Trying to catch my breath.
These are the words I’ve been using lately when friends ask how I’m doing. Between physical therapy and scans and doctors’ appointments, the past 3 months I have had no time to breathe. I’m not exaggerating. Every week has been full with work, meetings, school, baseball, etc. It is all doable when I’m not drowning in 10 hours of doctor visits a week, but I was seeing no light at the end of the tunnel.
Why the pain? I still don’t know, but every scan is coming back clear, so we are thankful. I sleep little because of the pain, and I wonder what they’re missing, if I have a new cancer in my abdomen now, when I’m ever going to be able to exercise again so I will start feeling good again, etc. The questions consume. And no answers come.
Until last night, when I had a meltdown. Not a mini-I-can’t-do-this-now-take-a-deep-breath-and-move-forward meltdown. A full blown, can’t breathe, panic, how-do-I-even-find-babysitters-for-the-kids-so-I-can-go-to-the-physical-therapist-this-week? meltdown. I was sobbing uncontrollably, those deep, heaving, life-taking sobs.
I had gotten good news (no colon cancer recurrence!) on Friday, but no answers to the abdominal pain.
Then we had seen an old friend (one of our former youth group guys, who’s now a dad and runs hard after Jesus) and spent our afternoon trying to catch up with him and encourage him as he watches his father die from terminal brain cancer. The ache in my chest just wouldn’t go away.
We said good-bye to some friends yesterday who’ve been part of our lives for 21 years (well, part of Brian’s for 21, part of mine for 18). They’re moving on to the greater things that God has called them to… and when he said good-bye, Dan said, “It’s not good-bye. It’s see you soon.”
And then I remembered holding Kim’s hand and kissing her cheek and telling her I loved her. And when she pulled me back to her bedside, she smiled and said, “See you soon.” And I knew what she meant, and a week later I was at her memorial service.
And I just couldn’t bear it anymore. No more of this pain. No more of this uncertainty. And my heart exploded.
Then he came, my Brian, after I blew up at him for not saying the “right things”, and he held me in his arms, and he sang to me. He sang what he sings to Audrey at bedtime, “When I am afraid, I will trust in You, I will trust in You, I will trust in You… when I am afraid, I will trust in You, in God Whose Word I praise…”
And I wept harder.
And he changed the words, “When I’m overwhelmed, I will trust in You, I will trust in You…”
And it was life-giving,
And I wept harder.
And I went to bed and didn’t sleep, and I wrestled with God and I asked Him when I would breathe again. How could I revel in my summer with my loves if I never saw them? When would this broken body stop hurting. so. badly? Would this broken body ever stop hurting? Was I willing to accept the brokenness?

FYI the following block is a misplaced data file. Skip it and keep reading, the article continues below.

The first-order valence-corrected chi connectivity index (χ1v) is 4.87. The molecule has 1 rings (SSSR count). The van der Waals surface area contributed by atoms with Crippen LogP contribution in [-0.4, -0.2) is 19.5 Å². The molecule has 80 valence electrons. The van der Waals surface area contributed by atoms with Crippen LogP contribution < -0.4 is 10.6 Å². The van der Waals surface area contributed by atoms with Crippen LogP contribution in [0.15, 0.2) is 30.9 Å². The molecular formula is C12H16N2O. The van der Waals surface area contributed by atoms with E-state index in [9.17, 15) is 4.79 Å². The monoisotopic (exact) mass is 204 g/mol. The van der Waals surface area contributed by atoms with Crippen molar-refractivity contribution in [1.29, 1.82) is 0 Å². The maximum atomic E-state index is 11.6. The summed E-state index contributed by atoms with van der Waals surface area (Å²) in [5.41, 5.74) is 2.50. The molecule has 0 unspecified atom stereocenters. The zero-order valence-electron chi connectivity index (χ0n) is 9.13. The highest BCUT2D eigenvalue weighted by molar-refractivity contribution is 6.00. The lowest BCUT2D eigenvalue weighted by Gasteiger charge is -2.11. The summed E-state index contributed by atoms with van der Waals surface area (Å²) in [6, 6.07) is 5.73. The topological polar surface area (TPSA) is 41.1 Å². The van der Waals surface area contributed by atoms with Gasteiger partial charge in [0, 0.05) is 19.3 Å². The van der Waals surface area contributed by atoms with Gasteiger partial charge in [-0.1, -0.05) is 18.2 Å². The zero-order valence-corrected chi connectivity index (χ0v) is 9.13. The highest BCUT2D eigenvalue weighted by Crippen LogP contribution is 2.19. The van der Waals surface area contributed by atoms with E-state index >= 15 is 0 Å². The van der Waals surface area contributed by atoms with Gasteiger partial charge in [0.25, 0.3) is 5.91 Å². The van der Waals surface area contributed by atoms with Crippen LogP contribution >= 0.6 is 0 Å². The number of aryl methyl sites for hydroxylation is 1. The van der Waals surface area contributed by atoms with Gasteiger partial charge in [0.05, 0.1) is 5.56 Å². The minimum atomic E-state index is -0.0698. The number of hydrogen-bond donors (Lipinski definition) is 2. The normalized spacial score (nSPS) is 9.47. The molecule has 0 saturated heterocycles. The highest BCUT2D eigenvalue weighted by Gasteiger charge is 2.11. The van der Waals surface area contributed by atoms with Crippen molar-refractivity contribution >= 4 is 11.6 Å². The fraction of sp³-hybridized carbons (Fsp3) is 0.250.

I thought about the sermon that morning and how our pastor encouraged us that God is not surprised by our circumstances, how that in His good judgment, this is where we need to be.
And I didn’t like that, because I don’t want to be here.
I. want. to. be. done. with. pain. and. uncertainty!
So I got up this morning, and I went to physical therapy and my PT said, “It’s re-evaluation day. Let’s see how you’re doing.”
And I’m doing splendidly. In fact, he unexpectedly discharged me today with these words, “Go enjoy your summer with your family. You don’t need to be here.”
And I got in my car, and I wept again. Then the phone rang, and my sweet friend, Nancy, asked a work related question, then I told her my saga, and she laughed and said, “God’s got your back, Ang.”
And He does.
He is so faithful, when I am so faithless.
And when I’m lying awake at night wanting to shake my fist at the never-ending-ness of all this, He’s not saying, “Okay. You gonna pull that attitude with me? Then let’s make your summer miserable. Let’s give you more appointments and more cancer and more misery!”
He’s saying, “Ang, I love you. I’ve got your back. And here, by the way, enjoy your summer with your family.”
And I thank Him. Humbly. Knowing how undeserving I am. How I am one of the crowd mocking and yelling for His death so I can have what I want. And realizing that His death is what gives me what I really want and everything I need.
And I raise my open hands to praise at the never-ending-ness of all this.
All this grace and love and mercy.